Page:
Why do newspapers insist on calling PrEP ‘controversial’?

NHS Scotland is set to offer the preventative HIV treatment

Image: NIAID

Scotland will become the first UK jurisdiction to offer preventative HIV treatment on the NHS, with individuals at high risk of infection set to receive treatment within weeks.

The medical case for pre-exposure prophylaxis (PrEP) is irrefutable. It has been shown to reduce risk of transmission by 86 per cent. And although PrEP currently costs £450 a month, it is a far cheaper than treating an already-infected individual — the Terence Higgins Trust estimates the saving at £360,000.

So why, in their articles on the subject, do the Times and Telegraph describe the game-changing and cost-saving drug as ‘controversial’?

The Telegraph references unnamed ‘health officials’ who apparently ‘previously said that funding the expensive drug could mean children with cystic fibrosis, deaf children in need of hearing implants for hearing loss and amputees needing prosthetics could be denied treatment.’

Of course, every decision made about NHS spending potentially involves opportunity costs. In that PrEP is no different from other treatments.

The Times also cites unspecified sources:

“There has been opposition to Prep’s roll-out on the NHS, with a course costing £450 per month and some critics branding it a ‘lifestyle drug’ that could promote ‘risky’ sexual behaviour. In England, a large-scale clinical trial has been recommended after a series of legal battles over whether the NHS or councils should pay for the treatment.”

Who those critics are, or what motivates them, is unclear. Given that both papers extensively quote representatives of HIV/AIDS advocacy organisations, its strange that — if the treatment really is so controversial — they couldn’t find a single, specific source to quote in opposition to the treatment.

While it’s true that there has been a major legal case over the drug in England and Wales, over the NHS claim that local councils should be responsible for PrEP, that’s reflective of the financial pressures facing the health service overall, not of specific resistance to this treatment.

Thankfully, while the Times and Telegraph attempt to cloak their motivations for questioning PrEP, Ross Clark of the Spectator has no such qualms. The man who previously critiqued that government for trying to make the BBC ‘even more gay’ proudly displays his homophobia to the world.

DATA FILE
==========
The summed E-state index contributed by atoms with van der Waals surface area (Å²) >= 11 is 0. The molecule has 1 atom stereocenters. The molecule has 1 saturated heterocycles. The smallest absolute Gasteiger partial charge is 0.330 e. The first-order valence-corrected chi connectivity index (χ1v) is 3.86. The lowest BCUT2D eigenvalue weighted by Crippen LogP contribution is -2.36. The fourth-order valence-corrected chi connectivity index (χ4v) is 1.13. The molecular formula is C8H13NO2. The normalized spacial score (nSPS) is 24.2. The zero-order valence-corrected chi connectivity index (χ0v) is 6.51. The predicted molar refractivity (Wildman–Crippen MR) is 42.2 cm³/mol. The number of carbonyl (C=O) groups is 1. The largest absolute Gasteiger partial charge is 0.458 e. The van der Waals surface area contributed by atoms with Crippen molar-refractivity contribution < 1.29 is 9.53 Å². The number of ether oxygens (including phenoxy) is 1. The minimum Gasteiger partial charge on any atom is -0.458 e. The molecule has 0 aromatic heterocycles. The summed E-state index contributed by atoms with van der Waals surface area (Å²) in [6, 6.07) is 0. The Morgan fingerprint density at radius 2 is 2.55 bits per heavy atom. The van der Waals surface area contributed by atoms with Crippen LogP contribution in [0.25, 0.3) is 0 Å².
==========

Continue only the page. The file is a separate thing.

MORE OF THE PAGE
In an article published yesterday, Clark writes:

“PrEP would be an inappropriate use of taxpayers’ money at the best of times, but coming at a time when the NHS is desperately short of cash it is an outrage that the taxpayer is being called upon to subsidise people to take irresponsible risks: namely having unprotected sex with multiple partners.”

Now, if Clark wants to argue that those who take ‘irresponsible risks’ shouldn’t be supported by the taxpayer, PrEP is a strange place to start. Why not look at blood pressure medication, for example, which is prescribed to thousands of people who take ‘irresponsible risks’ through poor diet or lack of exercise? The cost to the taxpayer is vastly greater than that of PrEP will ever be.

Clark won’t argue that, nor should he. Because while the NHS should and does advocate prevention and responsible decision-making, its ultimate responsibility is to provide care to people who are ill, or at risk of becoming ill.

The reason Clark doesn’t think that maxim should apply here, and the reason the Telegraph and Times think PrEP is ‘controversial’ is that, despite the progress that has been made on LGBT rights, there is an enduring prejudice towards men who have sex with men.

All the evidence supports Scotland’s model of PrEP-provision. England should follow suit, and the right-wing media should put down its dog whistle.

See: Daily Mail calls HIV pill a ‘lifestyle drug’ for gay men


Like this article? Sign up to Left Foot Forward's weekday email for the latest progressive news and comment - and support campaigning journalism by making a donation today.